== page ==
By Justin Dove
As precious metal and rare earth prices remain high, so do the margins for mining companies. Thus, companies such as BHP Billiton (BHP) and Lynas Corp. (LYSCF.PK) stand to spend plenty on increasing production.
Australia is a huge benefactor to this recent trend. Its rich natural resources and close proximity to China and other emerging economies helped it avoid the worst of the financial crisis. Mount Weld was even billed as the savior to China’s rare earths monopoly.
According to the latest Australian Bureau of Statistics Survey of Capital Expenditures, Australian chief financial officers expected major growth in corporate expenditures in June. The numbers indicate fiscal 2012 capital expenditures should increase 24 percent more than the record investments made last year. That would equate to an infusion of AU$148.8 billion, or about US$155 billion, into the Australian economy over the next year.
Not Just Mining
The mining industry’s planned AU$82.1 billion capital expenditure (capex) makes up the majority at 55 percent. But while there wasn’t much growth over the past year in that sector, spending is starting to catch up in other areas. The manufacturing sector is expected to increase its capex by 10.5 percent.
Across all industries, spending on building and structures is expected to take the largest jump. Building and structures will reportedly increase almost 50 percent to AU$98.6 billion. If these expectations are accurate, the added investments in construction should help drive the broad economy.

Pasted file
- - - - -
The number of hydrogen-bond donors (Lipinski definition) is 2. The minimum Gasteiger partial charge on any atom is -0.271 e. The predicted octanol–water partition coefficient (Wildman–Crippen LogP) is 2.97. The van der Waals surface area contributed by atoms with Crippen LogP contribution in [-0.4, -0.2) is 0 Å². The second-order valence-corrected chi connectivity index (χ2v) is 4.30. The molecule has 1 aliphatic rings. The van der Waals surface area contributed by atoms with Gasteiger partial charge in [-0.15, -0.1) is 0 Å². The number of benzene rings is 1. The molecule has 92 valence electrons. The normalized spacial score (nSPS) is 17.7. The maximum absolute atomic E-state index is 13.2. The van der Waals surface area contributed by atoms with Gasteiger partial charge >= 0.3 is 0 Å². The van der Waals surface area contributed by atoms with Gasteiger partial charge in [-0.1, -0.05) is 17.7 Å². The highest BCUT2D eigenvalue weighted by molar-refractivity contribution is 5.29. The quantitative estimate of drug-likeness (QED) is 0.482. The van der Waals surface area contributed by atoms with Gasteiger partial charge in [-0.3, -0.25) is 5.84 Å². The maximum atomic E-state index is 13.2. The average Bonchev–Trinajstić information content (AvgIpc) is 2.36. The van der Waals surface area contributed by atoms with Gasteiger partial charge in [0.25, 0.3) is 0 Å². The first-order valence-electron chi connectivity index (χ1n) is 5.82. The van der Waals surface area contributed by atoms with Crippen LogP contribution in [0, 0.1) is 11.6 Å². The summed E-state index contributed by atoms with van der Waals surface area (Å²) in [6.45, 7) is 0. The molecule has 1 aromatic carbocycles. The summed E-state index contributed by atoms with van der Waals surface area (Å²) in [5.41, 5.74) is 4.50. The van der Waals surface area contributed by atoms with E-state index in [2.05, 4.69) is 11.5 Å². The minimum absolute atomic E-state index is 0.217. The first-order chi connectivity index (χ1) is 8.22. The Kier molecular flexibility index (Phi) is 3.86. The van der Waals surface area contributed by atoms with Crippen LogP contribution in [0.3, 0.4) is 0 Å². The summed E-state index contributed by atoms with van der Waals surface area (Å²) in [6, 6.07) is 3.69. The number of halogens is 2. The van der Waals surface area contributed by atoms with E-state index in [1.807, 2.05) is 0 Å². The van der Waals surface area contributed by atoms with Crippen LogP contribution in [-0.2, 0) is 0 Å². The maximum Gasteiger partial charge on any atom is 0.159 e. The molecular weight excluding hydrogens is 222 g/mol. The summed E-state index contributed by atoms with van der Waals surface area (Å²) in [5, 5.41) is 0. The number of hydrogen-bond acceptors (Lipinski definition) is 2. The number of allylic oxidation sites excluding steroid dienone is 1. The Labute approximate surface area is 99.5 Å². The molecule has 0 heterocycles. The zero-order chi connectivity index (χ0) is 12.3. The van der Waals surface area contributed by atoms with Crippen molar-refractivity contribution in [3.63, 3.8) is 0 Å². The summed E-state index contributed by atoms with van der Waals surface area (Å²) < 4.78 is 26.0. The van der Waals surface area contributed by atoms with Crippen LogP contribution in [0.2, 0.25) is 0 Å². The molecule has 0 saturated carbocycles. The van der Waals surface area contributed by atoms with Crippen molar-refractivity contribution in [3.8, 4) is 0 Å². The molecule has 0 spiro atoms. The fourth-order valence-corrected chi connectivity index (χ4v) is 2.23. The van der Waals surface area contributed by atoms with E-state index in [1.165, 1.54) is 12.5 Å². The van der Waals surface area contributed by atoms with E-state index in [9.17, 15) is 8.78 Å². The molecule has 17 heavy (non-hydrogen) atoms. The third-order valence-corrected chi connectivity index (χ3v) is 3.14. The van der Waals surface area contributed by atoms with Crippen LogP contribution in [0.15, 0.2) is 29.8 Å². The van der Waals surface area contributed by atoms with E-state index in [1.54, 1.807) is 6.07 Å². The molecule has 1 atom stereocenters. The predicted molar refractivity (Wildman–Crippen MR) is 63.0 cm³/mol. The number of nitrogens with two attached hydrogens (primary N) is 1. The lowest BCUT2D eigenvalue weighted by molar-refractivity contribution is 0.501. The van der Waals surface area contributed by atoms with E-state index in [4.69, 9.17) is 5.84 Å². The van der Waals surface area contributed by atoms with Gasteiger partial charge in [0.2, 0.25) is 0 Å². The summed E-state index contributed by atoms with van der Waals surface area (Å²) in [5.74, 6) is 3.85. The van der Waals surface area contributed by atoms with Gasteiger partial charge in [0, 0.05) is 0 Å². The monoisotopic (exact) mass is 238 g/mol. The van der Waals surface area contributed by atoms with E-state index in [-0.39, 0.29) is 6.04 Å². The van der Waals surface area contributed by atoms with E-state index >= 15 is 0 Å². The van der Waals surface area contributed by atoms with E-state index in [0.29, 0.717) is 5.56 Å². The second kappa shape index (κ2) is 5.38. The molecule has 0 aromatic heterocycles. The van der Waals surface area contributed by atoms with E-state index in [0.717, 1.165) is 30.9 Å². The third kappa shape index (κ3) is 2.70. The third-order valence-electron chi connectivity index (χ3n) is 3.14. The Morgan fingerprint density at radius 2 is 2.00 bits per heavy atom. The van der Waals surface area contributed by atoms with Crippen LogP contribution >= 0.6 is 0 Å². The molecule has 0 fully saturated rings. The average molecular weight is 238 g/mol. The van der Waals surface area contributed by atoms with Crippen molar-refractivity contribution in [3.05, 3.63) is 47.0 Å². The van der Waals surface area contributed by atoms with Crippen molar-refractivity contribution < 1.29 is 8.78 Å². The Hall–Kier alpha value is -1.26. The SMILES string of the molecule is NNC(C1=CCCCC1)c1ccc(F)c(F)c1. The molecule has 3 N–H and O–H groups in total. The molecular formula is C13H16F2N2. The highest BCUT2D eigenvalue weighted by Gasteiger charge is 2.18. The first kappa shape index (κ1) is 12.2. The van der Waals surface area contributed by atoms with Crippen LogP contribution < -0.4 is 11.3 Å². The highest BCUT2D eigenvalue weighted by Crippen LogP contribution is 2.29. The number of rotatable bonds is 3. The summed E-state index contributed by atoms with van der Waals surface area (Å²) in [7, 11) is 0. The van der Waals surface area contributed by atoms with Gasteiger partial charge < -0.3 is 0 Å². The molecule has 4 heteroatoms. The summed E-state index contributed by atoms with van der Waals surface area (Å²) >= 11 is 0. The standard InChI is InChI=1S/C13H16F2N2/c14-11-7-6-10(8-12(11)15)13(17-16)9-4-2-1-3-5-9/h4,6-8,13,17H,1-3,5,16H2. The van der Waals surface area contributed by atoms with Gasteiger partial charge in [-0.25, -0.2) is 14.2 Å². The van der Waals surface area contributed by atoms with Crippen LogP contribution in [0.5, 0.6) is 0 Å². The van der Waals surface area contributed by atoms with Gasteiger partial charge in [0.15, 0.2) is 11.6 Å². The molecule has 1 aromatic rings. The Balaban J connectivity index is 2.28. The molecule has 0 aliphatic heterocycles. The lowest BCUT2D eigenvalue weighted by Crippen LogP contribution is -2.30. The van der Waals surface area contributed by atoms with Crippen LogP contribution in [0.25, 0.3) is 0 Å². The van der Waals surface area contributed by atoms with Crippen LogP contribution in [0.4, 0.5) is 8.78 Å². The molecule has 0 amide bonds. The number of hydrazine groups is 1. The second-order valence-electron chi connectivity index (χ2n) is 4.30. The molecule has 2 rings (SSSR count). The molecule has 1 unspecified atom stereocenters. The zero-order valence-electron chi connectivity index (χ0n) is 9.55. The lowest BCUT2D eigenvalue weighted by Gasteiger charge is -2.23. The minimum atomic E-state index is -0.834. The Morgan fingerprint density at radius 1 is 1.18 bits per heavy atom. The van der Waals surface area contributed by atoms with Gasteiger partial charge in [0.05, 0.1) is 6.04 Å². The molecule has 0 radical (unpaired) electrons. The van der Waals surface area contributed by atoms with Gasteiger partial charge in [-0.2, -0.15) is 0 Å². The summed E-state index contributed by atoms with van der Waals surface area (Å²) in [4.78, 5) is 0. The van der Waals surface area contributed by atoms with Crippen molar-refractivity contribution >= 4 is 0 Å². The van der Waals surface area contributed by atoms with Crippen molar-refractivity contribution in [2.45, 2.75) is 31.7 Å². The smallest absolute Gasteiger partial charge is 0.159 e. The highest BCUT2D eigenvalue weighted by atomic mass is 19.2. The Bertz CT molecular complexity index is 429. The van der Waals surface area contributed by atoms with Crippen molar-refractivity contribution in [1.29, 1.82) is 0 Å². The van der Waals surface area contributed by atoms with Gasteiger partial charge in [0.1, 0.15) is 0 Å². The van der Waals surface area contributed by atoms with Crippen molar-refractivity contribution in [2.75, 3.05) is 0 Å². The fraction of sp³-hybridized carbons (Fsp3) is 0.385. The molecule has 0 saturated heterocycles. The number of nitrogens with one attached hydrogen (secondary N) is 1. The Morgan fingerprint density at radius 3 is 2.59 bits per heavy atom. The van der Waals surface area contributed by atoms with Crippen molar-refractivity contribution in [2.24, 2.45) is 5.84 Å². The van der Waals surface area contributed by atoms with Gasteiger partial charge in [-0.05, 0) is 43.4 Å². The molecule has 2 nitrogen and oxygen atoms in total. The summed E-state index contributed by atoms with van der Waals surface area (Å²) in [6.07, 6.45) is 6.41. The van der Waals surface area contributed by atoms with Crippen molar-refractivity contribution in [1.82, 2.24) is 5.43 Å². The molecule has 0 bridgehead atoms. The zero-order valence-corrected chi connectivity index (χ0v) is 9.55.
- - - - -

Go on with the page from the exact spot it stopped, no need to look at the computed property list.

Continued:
So if all this increased money does come to fruition, who stands to benefit?
The Largest Australian Bank
The most immediate benefactor for U.S. investors to a rising Australian economy may be Westpac Banking Corporation (WBK). As companies pump money into capital expenditures, parts of these investments will be through debt instruments.
Also, increased employment and a better economy stand to benefit Australian banks. Even if the numbers from June don’t hold up, Westpac may be at a low point anyway. Greek and eurozone fears have suppressed its stock despite low direct exposure to Greek debt.
But check out the fundamentals:
- Westpac has a P/E ratio of 8. Single-digit P/E ratios are usually standard with large banks, such as Barclays plc (BCS) and UBS (UBS), these days. But once all the eurozone fears die down, these P/E ratios should eventually return to the double digits.
- EPS is high for a bank at $12.42. Compare that with paltry figures from Barclays at $1.32 and UBS at $1.81. Goldman Sachs (GS), which has a similar market cap to Westpac, is at $10.20, with a double-digit P/E.
- Westpac offers great dividends -- the yield is a whopping 8.10 percent. Since 2006, its bi-annual dividend has never been below $2. In May, it paid out $4.089 per share. Its second annual dividend is due in early November. There’s no telling if it’ll be able to match such a high dividend with all the economic troubles since May. But not many investments are paying out four percent annually right now, much less up to eight.
These numbers from the ABS are merely projections based on a survey of CFOs. With all the changes in the global economy lately, things may have changed, as the statistics represent sentiment in June.
Considering gold and rare earths are continuing to boom, it’s likely miners haven’t slowed pace. But it’s probably wise to hold off on companies benefitting from a rise in Australian construction, such as James Hardie (JHX), until further notice.
However, for contrarians not scared off by the euro crisis, Westpac may present a decent opportunity with the upside of a possible surge in the Australian economy.
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